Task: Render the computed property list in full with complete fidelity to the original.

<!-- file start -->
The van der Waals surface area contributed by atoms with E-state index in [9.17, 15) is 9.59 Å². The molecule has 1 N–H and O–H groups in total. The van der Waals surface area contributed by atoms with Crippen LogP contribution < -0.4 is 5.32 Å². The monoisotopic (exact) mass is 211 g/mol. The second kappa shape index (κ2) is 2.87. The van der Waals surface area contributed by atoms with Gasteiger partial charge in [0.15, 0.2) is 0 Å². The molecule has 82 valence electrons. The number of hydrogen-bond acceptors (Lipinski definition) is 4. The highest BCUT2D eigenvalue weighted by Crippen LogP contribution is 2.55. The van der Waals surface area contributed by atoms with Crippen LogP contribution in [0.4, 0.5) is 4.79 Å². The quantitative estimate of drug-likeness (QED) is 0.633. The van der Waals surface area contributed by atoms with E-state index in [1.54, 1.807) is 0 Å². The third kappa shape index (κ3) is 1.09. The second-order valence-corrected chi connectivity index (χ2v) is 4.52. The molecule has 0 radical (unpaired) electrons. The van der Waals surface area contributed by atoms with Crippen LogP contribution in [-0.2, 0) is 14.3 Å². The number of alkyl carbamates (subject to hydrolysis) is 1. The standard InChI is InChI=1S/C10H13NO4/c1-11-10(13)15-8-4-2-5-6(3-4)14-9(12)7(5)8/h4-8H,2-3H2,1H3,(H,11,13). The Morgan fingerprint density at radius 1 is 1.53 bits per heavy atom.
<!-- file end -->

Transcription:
The van der Waals surface area contributed by atoms with E-state index in [9.17, 15) is 9.59 Å². The molecule has 1 N–H and O–H groups in total. The van der Waals surface area contributed by atoms with Crippen LogP contribution < -0.4 is 5.32 Å². The monoisotopic (exact) mass is 211 g/mol. The second kappa shape index (κ2) is 2.87. The van der Waals surface area contributed by atoms with Gasteiger partial charge in [0.15, 0.2) is 0 Å². The molecule has 82 valence electrons. The number of hydrogen-bond acceptors (Lipinski definition) is 4. The highest BCUT2D eigenvalue weighted by Crippen LogP contribution is 2.55. The van der Waals surface area contributed by atoms with Crippen LogP contribution in [0.4, 0.5) is 4.79 Å². The quantitative estimate of drug-likeness (QED) is 0.633. The van der Waals surface area contributed by atoms with E-state index in [1.54, 1.807) is 0 Å². The third kappa shape index (κ3) is 1.09. The second-order valence-corrected chi connectivity index (χ2v) is 4.52. The molecule has 0 radical (unpaired) electrons. The van der Waals surface area contributed by atoms with Crippen LogP contribution in [-0.2, 0) is 14.3 Å². The number of alkyl carbamates (subject to hydrolysis) is 1. The standard InChI is InChI=1S/C10H13NO4/c1-11-10(13)15-8-4-2-5-6(3-4)14-9(12)7(5)8/h4-8H,2-3H2,1H3,(H,11,13). The Morgan fingerprint density at radius 1 is 1.53 bits per heavy atom.